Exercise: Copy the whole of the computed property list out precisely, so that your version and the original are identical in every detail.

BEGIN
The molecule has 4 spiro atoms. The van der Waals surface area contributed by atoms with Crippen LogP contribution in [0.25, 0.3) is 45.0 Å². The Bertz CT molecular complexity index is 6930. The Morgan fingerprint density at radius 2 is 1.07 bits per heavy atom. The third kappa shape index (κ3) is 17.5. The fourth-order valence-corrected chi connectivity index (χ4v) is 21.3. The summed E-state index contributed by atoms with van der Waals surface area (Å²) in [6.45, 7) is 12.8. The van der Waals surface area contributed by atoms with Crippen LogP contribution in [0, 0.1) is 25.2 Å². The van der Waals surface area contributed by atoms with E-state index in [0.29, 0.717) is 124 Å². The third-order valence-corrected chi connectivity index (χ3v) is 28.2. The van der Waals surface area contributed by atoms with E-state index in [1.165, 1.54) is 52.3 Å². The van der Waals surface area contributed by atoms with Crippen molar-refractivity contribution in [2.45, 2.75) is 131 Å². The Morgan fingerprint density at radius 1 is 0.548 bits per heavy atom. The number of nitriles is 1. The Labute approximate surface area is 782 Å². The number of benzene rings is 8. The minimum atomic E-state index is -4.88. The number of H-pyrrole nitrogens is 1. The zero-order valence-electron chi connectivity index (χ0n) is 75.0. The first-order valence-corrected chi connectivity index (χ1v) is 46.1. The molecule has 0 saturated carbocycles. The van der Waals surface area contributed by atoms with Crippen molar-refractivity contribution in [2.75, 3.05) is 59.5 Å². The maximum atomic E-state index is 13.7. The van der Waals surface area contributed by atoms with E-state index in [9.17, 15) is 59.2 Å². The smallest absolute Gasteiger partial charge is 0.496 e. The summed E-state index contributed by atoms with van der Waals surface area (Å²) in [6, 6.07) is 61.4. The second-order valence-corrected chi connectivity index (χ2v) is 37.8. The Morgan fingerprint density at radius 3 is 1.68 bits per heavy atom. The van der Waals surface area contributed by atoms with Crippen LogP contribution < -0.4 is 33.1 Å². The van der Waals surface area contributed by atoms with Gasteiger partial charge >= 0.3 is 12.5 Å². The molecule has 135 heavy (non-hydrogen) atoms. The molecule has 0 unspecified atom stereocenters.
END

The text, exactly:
The molecule has 4 spiro atoms. The van der Waals surface area contributed by atoms with Crippen LogP contribution in [0.25, 0.3) is 45.0 Å². The Bertz CT molecular complexity index is 6930. The Morgan fingerprint density at radius 2 is 1.07 bits per heavy atom. The third kappa shape index (κ3) is 17.5. The fourth-order valence-corrected chi connectivity index (χ4v) is 21.3. The summed E-state index contributed by atoms with van der Waals surface area (Å²) in [6.45, 7) is 12.8. The van der Waals surface area contributed by atoms with Crippen LogP contribution in [0, 0.1) is 25.2 Å². The van der Waals surface area contributed by atoms with E-state index in [0.29, 0.717) is 124 Å². The third-order valence-corrected chi connectivity index (χ3v) is 28.2. The van der Waals surface area contributed by atoms with E-state index in [1.165, 1.54) is 52.3 Å². The van der Waals surface area contributed by atoms with Crippen molar-refractivity contribution in [2.45, 2.75) is 131 Å². The Morgan fingerprint density at radius 1 is 0.548 bits per heavy atom. The number of nitriles is 1. The Labute approximate surface area is 782 Å². The number of benzene rings is 8. The minimum atomic E-state index is -4.88. The number of H-pyrrole nitrogens is 1. The zero-order valence-electron chi connectivity index (χ0n) is 75.0. The first-order valence-corrected chi connectivity index (χ1v) is 46.1. The molecule has 0 saturated carbocycles. The van der Waals surface area contributed by atoms with Crippen molar-refractivity contribution in [2.75, 3.05) is 59.5 Å². The maximum atomic E-state index is 13.7. The van der Waals surface area contributed by atoms with E-state index in [9.17, 15) is 59.2 Å². The smallest absolute Gasteiger partial charge is 0.496 e. The summed E-state index contributed by atoms with van der Waals surface area (Å²) in [6, 6.07) is 61.4. The second-order valence-corrected chi connectivity index (χ2v) is 37.8. The Morgan fingerprint density at radius 3 is 1.68 bits per heavy atom. The van der Waals surface area contributed by atoms with Crippen LogP contribution < -0.4 is 33.1 Å². The van der Waals surface area contributed by atoms with Gasteiger partial charge >= 0.3 is 12.5 Å². The molecule has 135 heavy (non-hydrogen) atoms. The molecule has 0 unspecified atom stereocenters.